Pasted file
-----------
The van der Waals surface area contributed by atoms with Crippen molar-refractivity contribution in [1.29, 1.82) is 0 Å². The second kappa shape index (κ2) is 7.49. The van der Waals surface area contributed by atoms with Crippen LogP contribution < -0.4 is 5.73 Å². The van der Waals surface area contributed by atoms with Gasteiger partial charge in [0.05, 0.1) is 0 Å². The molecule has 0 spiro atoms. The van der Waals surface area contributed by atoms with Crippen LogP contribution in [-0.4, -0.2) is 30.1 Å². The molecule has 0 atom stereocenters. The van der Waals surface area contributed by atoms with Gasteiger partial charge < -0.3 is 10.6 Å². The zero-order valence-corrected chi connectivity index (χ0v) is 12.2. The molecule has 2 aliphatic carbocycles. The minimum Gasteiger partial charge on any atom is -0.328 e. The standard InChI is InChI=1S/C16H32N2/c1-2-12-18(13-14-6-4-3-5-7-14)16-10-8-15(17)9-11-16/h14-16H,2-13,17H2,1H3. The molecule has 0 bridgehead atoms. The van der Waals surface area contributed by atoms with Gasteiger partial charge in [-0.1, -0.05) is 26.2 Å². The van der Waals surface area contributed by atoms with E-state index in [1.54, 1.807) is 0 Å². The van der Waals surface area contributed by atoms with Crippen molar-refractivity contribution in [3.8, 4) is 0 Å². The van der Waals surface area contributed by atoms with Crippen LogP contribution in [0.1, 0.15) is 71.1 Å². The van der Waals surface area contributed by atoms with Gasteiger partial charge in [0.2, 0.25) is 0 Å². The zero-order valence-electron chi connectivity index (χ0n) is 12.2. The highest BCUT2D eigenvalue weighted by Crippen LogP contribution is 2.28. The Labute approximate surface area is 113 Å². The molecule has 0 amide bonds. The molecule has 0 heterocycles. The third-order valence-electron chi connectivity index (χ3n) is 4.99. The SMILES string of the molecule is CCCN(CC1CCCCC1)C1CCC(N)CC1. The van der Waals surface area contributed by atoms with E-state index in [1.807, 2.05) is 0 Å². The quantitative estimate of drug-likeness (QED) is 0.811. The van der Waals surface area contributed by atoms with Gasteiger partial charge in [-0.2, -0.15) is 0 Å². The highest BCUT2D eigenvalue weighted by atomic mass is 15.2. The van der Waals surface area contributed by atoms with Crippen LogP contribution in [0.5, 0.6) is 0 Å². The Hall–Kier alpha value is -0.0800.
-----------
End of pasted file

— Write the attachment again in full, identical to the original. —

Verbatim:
The van der Waals surface area contributed by atoms with Crippen molar-refractivity contribution in [1.29, 1.82) is 0 Å². The second kappa shape index (κ2) is 7.49. The van der Waals surface area contributed by atoms with Crippen LogP contribution < -0.4 is 5.73 Å². The van der Waals surface area contributed by atoms with Gasteiger partial charge in [0.05, 0.1) is 0 Å². The molecule has 0 spiro atoms. The van der Waals surface area contributed by atoms with Crippen LogP contribution in [-0.4, -0.2) is 30.1 Å². The molecule has 0 atom stereocenters. The van der Waals surface area contributed by atoms with Gasteiger partial charge < -0.3 is 10.6 Å². The zero-order valence-corrected chi connectivity index (χ0v) is 12.2. The molecule has 2 aliphatic carbocycles. The minimum Gasteiger partial charge on any atom is -0.328 e. The standard InChI is InChI=1S/C16H32N2/c1-2-12-18(13-14-6-4-3-5-7-14)16-10-8-15(17)9-11-16/h14-16H,2-13,17H2,1H3. The molecule has 0 bridgehead atoms. The van der Waals surface area contributed by atoms with Gasteiger partial charge in [-0.1, -0.05) is 26.2 Å². The van der Waals surface area contributed by atoms with E-state index in [1.54, 1.807) is 0 Å². The van der Waals surface area contributed by atoms with Crippen molar-refractivity contribution in [3.8, 4) is 0 Å². The van der Waals surface area contributed by atoms with Crippen LogP contribution in [0.1, 0.15) is 71.1 Å². The van der Waals surface area contributed by atoms with Gasteiger partial charge in [0.2, 0.25) is 0 Å². The zero-order valence-electron chi connectivity index (χ0n) is 12.2. The highest BCUT2D eigenvalue weighted by Crippen LogP contribution is 2.28. The Labute approximate surface area is 113 Å². The molecule has 0 amide bonds. The molecule has 0 heterocycles. The third-order valence-electron chi connectivity index (χ3n) is 4.99. The SMILES string of the molecule is CCCN(CC1CCCCC1)C1CCC(N)CC1. The van der Waals surface area contributed by atoms with E-state index in [1.807, 2.05) is 0 Å². The quantitative estimate of drug-likeness (QED) is 0.811. The van der Waals surface area contributed by atoms with Gasteiger partial charge in [-0.2, -0.15) is 0 Å². The highest BCUT2D eigenvalue weighted by atomic mass is 15.2. The van der Waals surface area contributed by atoms with Crippen LogP contribution in [0.5, 0.6) is 0 Å². The Hall–Kier alpha value is -0.0800.